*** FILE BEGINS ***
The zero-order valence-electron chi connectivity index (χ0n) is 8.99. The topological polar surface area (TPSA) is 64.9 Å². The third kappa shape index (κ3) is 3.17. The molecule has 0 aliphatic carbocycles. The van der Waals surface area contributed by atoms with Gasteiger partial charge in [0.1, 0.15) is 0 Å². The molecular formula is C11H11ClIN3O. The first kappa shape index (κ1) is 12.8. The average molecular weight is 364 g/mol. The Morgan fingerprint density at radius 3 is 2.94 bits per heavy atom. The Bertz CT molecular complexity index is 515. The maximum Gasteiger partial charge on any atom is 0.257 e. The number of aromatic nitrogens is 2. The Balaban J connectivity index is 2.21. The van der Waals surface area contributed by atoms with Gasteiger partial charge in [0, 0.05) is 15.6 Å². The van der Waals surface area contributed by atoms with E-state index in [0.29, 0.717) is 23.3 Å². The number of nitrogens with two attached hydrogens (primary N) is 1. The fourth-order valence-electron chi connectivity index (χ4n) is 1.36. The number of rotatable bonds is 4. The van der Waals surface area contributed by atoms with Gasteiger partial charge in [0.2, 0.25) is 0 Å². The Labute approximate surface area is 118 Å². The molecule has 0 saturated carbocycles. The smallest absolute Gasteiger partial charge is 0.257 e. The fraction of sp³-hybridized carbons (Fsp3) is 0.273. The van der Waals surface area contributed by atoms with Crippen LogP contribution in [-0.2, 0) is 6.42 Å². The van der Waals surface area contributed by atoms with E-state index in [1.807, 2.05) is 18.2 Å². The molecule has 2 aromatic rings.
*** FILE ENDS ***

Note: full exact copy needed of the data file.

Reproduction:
The zero-order valence-electron chi connectivity index (χ0n) is 8.99. The topological polar surface area (TPSA) is 64.9 Å². The third kappa shape index (κ3) is 3.17. The molecule has 0 aliphatic carbocycles. The van der Waals surface area contributed by atoms with Gasteiger partial charge in [0.1, 0.15) is 0 Å². The molecular formula is C11H11ClIN3O. The first kappa shape index (κ1) is 12.8. The average molecular weight is 364 g/mol. The Morgan fingerprint density at radius 3 is 2.94 bits per heavy atom. The Bertz CT molecular complexity index is 515. The maximum Gasteiger partial charge on any atom is 0.257 e. The number of aromatic nitrogens is 2. The Balaban J connectivity index is 2.21. The van der Waals surface area contributed by atoms with Gasteiger partial charge in [0, 0.05) is 15.6 Å². The van der Waals surface area contributed by atoms with E-state index in [0.29, 0.717) is 23.3 Å². The number of nitrogens with two attached hydrogens (primary N) is 1. The fourth-order valence-electron chi connectivity index (χ4n) is 1.36. The number of rotatable bonds is 4. The van der Waals surface area contributed by atoms with Gasteiger partial charge in [0.2, 0.25) is 0 Å². The Labute approximate surface area is 118 Å². The molecule has 0 saturated carbocycles. The smallest absolute Gasteiger partial charge is 0.257 e. The fraction of sp³-hybridized carbons (Fsp3) is 0.273. The van der Waals surface area contributed by atoms with Crippen LogP contribution in [-0.2, 0) is 6.42 Å². The van der Waals surface area contributed by atoms with E-state index in [1.807, 2.05) is 18.2 Å². The molecule has 2 aromatic rings.